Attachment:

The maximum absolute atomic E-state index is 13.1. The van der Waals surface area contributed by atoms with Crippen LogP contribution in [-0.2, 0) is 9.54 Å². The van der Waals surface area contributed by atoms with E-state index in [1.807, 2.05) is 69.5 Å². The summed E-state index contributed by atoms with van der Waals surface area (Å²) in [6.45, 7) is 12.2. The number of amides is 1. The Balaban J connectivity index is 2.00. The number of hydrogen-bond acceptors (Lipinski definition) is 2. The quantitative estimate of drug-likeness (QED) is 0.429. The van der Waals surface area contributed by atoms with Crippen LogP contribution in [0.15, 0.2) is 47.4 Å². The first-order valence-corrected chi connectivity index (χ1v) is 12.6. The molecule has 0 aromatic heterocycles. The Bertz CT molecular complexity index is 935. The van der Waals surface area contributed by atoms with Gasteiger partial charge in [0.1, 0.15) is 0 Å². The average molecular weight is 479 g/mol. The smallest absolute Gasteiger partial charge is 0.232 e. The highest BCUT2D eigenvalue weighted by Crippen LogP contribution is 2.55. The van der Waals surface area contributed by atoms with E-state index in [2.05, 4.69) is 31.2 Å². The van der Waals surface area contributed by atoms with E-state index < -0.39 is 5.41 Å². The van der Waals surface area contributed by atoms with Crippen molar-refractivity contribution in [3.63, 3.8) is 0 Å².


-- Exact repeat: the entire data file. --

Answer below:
The maximum absolute atomic E-state index is 13.1. The van der Waals surface area contributed by atoms with Crippen LogP contribution in [-0.2, 0) is 9.54 Å². The van der Waals surface area contributed by atoms with E-state index in [1.807, 2.05) is 69.5 Å². The summed E-state index contributed by atoms with van der Waals surface area (Å²) in [6.45, 7) is 12.2. The number of amides is 1. The Balaban J connectivity index is 2.00. The number of hydrogen-bond acceptors (Lipinski definition) is 2. The quantitative estimate of drug-likeness (QED) is 0.429. The van der Waals surface area contributed by atoms with Crippen LogP contribution in [0.15, 0.2) is 47.4 Å². The first-order valence-corrected chi connectivity index (χ1v) is 12.6. The molecule has 0 aromatic heterocycles. The Bertz CT molecular complexity index is 935. The van der Waals surface area contributed by atoms with Gasteiger partial charge in [0.1, 0.15) is 0 Å². The average molecular weight is 479 g/mol. The smallest absolute Gasteiger partial charge is 0.232 e. The highest BCUT2D eigenvalue weighted by Crippen LogP contribution is 2.55. The van der Waals surface area contributed by atoms with E-state index in [2.05, 4.69) is 31.2 Å². The van der Waals surface area contributed by atoms with E-state index < -0.39 is 5.41 Å². The van der Waals surface area contributed by atoms with Crippen molar-refractivity contribution in [3.63, 3.8) is 0 Å².